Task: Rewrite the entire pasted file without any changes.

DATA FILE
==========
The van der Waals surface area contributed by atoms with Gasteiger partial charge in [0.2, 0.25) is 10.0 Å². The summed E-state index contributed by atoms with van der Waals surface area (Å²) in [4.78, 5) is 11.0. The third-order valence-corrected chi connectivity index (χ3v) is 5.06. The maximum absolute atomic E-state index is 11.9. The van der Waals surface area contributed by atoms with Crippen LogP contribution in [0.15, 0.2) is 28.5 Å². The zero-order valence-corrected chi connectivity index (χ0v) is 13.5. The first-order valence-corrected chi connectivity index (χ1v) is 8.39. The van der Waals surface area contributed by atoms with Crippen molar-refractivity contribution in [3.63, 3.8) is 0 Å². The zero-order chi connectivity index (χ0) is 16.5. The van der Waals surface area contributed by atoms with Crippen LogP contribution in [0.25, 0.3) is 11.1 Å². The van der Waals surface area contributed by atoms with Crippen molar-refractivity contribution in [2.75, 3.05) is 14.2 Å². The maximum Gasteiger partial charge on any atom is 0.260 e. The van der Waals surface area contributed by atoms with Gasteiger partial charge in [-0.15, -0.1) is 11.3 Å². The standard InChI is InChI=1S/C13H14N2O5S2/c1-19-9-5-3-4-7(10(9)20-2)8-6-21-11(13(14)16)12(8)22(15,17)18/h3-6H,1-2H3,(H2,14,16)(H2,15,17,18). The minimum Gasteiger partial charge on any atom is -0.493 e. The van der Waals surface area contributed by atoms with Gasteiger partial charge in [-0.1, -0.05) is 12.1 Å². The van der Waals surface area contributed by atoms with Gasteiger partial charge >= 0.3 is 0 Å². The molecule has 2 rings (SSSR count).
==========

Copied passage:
The van der Waals surface area contributed by atoms with Gasteiger partial charge in [0.2, 0.25) is 10.0 Å². The summed E-state index contributed by atoms with van der Waals surface area (Å²) in [4.78, 5) is 11.0. The third-order valence-corrected chi connectivity index (χ3v) is 5.06. The maximum absolute atomic E-state index is 11.9. The van der Waals surface area contributed by atoms with Crippen LogP contribution in [0.15, 0.2) is 28.5 Å². The zero-order valence-corrected chi connectivity index (χ0v) is 13.5. The first-order valence-corrected chi connectivity index (χ1v) is 8.39. The van der Waals surface area contributed by atoms with Crippen molar-refractivity contribution in [3.63, 3.8) is 0 Å². The zero-order chi connectivity index (χ0) is 16.5. The van der Waals surface area contributed by atoms with Crippen LogP contribution in [0.25, 0.3) is 11.1 Å². The van der Waals surface area contributed by atoms with Crippen molar-refractivity contribution in [2.75, 3.05) is 14.2 Å². The maximum Gasteiger partial charge on any atom is 0.260 e. The van der Waals surface area contributed by atoms with Gasteiger partial charge in [-0.15, -0.1) is 11.3 Å². The standard InChI is InChI=1S/C13H14N2O5S2/c1-19-9-5-3-4-7(10(9)20-2)8-6-21-11(13(14)16)12(8)22(15,17)18/h3-6H,1-2H3,(H2,14,16)(H2,15,17,18). The minimum Gasteiger partial charge on any atom is -0.493 e. The van der Waals surface area contributed by atoms with Gasteiger partial charge in [-0.1, -0.05) is 12.1 Å². The van der Waals surface area contributed by atoms with Gasteiger partial charge >= 0.3 is 0 Å². The molecule has 2 rings (SSSR count).